LISTEN 0 128 :::http :::* users:(("httpd",pid=60105,fd=4),("httpd",pid=60096,fd=4),("httpd",pid=47756,fd=4),("httpd",pid=45510,fd=4),("httpd",pid=44321,fd=4),("httpd",pid=35662,fd=4),("httpd",pid=31465,fd=4),("httpd",pid=24482,fd=4),("httpd",pid=19878,fd=4),("httpd",pid=7387,fd=4),("httpd",pid=7353,fd=4))
LISTEN 0 128 :::ssh :::* users:(("sshd",pid=1672,fd=4))
LISTEN 0 100 ::1:smtp :::* users:(("master",pid=2337,fd=14))
LISTEN 0 128 :::https :::* users:(("httpd",pid=60105,fd=6),("httpd",pid=60096,fd=6),("httpd",pid=47756,fd=6),("httpd",pid=45510,fd=6),("httpd",pid=44321,fd=6),("httpd",pid=35662,fd=6),("httpd",pid=31465,fd=6),("httpd",pid=24482,fd=6),("httpd",pid=19878,fd=6),("httpd",pid=7387,fd=6),("httpd",pid=7353,fd=6))

As you can see, this specific server is listening on both port 80 (http above) and port 443 (https above).  The huge difference comes with the fact that we are able to gather additional information regarding FD (file descriptors), individual PID's for each Apache process, and a local send/receive-Q status.  These may assist further in diagnostic work you may undertake.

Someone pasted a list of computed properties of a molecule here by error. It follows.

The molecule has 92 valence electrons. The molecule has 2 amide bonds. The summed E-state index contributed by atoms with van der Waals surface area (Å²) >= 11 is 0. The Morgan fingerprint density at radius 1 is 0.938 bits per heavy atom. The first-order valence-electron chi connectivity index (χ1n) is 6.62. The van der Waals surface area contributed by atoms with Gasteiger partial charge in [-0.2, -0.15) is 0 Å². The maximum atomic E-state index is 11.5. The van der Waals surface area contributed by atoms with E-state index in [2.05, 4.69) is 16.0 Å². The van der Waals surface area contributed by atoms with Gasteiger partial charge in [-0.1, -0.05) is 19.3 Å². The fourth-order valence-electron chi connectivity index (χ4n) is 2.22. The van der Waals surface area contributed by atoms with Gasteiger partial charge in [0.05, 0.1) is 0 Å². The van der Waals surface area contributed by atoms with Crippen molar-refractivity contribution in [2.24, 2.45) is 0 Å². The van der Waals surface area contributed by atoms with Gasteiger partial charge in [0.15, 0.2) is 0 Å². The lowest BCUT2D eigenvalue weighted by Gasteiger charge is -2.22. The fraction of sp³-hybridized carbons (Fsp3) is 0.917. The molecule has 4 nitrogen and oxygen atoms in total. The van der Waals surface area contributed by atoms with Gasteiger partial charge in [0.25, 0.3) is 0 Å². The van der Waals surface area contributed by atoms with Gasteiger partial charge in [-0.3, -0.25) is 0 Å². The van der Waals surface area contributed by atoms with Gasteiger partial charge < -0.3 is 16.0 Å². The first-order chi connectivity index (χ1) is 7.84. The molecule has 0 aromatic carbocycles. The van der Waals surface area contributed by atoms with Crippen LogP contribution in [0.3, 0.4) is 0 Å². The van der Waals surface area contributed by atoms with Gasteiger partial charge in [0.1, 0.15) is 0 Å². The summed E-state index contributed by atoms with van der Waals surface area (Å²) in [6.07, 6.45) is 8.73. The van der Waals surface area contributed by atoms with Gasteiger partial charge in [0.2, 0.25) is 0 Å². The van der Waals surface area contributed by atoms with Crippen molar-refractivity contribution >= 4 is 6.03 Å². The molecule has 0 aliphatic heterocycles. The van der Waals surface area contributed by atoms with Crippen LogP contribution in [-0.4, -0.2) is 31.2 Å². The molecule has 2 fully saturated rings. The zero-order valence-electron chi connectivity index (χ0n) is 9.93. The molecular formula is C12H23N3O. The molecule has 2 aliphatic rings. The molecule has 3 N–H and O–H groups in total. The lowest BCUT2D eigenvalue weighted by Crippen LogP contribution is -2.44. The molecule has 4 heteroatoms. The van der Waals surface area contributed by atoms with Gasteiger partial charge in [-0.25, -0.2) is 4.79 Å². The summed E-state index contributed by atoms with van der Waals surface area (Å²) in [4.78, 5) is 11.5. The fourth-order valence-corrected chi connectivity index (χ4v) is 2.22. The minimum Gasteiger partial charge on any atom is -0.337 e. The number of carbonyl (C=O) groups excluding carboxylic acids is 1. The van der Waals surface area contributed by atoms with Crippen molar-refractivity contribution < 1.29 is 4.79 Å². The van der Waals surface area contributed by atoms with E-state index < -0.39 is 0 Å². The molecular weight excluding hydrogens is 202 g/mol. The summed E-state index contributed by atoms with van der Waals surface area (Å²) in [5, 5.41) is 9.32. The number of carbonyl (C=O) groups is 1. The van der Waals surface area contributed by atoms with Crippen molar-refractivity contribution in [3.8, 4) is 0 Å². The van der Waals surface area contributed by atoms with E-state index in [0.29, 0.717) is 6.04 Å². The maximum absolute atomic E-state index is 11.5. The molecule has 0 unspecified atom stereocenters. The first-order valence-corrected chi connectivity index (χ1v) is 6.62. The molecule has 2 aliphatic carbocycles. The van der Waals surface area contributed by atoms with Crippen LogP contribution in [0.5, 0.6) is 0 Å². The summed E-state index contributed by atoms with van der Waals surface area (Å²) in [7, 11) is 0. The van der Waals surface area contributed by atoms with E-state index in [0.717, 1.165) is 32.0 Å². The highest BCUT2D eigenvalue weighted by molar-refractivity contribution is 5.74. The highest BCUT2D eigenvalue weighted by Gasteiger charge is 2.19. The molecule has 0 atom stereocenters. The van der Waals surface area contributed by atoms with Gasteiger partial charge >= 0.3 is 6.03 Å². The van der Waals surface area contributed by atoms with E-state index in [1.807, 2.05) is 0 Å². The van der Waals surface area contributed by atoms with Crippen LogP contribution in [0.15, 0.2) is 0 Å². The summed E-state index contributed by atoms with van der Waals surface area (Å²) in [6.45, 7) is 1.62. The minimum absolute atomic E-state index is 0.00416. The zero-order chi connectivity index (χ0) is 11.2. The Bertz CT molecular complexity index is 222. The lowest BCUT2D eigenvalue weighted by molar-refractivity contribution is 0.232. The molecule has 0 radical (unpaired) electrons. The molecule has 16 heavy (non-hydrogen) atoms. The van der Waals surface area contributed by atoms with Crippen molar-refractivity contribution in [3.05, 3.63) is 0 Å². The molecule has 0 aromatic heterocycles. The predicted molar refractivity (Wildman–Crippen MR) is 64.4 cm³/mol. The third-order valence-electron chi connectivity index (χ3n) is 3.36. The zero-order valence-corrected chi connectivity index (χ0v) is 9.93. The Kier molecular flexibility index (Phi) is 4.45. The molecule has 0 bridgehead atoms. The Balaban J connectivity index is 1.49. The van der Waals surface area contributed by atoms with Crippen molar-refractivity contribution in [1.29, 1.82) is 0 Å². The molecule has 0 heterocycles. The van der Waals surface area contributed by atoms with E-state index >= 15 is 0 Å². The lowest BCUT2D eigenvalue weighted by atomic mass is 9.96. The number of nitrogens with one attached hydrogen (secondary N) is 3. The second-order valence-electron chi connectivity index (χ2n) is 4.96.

So as to provide additional examples;

If you would like to view ALL listening sockets, you would type:
[root@web01][01:30:00 PM][~]$ ss -s
To display ALL open network ports, you would type:

[root@web01][01:40:36 PM][~]$ ss -l

To filter by connection state, for example if you wanted to see all connected HTTP sockets, you would type:

[root@web01][01:52:14 PM][~]$ ss -o state established '( dport = :http )'

Where :http in the example above is the name of the process for which you want to see established process statistics, and dport stands for destination port.  You can choose to change 'dport' in the above example to 'sport', if you're looking for outbound http connections.

As discussed, ss is a versatile, fully featured replacement for netstat.  It's introduction should bring delight, not fear, to a sysadmin!  The pleathora of data it provides is unmatched by current offerings, and it's a more than capable utility.

If you have any specific questions regarding utilizing ss or any other linux utilities, or just need assistance managing your server, please don't hesitate to contact us!